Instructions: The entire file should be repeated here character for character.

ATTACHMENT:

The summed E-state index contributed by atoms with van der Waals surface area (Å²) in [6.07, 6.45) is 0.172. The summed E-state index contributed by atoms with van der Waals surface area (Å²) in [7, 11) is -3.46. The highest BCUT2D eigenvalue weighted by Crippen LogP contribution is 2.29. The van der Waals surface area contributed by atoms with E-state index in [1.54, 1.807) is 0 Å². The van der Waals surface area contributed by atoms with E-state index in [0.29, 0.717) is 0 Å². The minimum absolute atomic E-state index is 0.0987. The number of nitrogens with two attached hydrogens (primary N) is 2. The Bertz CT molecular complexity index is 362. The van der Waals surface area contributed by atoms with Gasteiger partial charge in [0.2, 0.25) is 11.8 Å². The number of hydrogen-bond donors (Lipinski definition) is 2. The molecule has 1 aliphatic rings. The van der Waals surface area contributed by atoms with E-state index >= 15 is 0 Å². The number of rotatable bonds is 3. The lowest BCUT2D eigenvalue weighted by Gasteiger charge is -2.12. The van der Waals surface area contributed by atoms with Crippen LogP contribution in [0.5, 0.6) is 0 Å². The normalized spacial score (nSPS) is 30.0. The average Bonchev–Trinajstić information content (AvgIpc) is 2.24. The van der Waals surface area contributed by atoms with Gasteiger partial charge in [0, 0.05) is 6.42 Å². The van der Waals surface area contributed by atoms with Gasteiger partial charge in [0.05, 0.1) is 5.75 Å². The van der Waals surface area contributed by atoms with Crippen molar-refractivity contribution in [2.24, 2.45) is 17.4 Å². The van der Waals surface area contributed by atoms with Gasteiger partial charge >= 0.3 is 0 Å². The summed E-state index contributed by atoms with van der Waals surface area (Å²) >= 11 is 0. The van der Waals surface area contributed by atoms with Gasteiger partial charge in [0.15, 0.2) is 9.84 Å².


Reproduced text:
The summed E-state index contributed by atoms with van der Waals surface area (Å²) in [6.07, 6.45) is 0.172. The summed E-state index contributed by atoms with van der Waals surface area (Å²) in [7, 11) is -3.46. The highest BCUT2D eigenvalue weighted by Crippen LogP contribution is 2.29. The van der Waals surface area contributed by atoms with E-state index in [1.54, 1.807) is 0 Å². The van der Waals surface area contributed by atoms with E-state index in [0.29, 0.717) is 0 Å². The minimum absolute atomic E-state index is 0.0987. The number of nitrogens with two attached hydrogens (primary N) is 2. The Bertz CT molecular complexity index is 362. The van der Waals surface area contributed by atoms with Gasteiger partial charge in [0.2, 0.25) is 11.8 Å². The number of hydrogen-bond donors (Lipinski definition) is 2. The molecule has 1 aliphatic rings. The van der Waals surface area contributed by atoms with E-state index >= 15 is 0 Å². The number of rotatable bonds is 3. The lowest BCUT2D eigenvalue weighted by Gasteiger charge is -2.12. The van der Waals surface area contributed by atoms with Crippen LogP contribution in [0.5, 0.6) is 0 Å². The normalized spacial score (nSPS) is 30.0. The average Bonchev–Trinajstić information content (AvgIpc) is 2.24. The van der Waals surface area contributed by atoms with Gasteiger partial charge in [0, 0.05) is 6.42 Å². The van der Waals surface area contributed by atoms with Gasteiger partial charge in [0.05, 0.1) is 5.75 Å². The van der Waals surface area contributed by atoms with Crippen molar-refractivity contribution in [2.24, 2.45) is 17.4 Å². The van der Waals surface area contributed by atoms with Gasteiger partial charge >= 0.3 is 0 Å². The summed E-state index contributed by atoms with van der Waals surface area (Å²) >= 11 is 0. The van der Waals surface area contributed by atoms with Gasteiger partial charge in [0.15, 0.2) is 9.84 Å².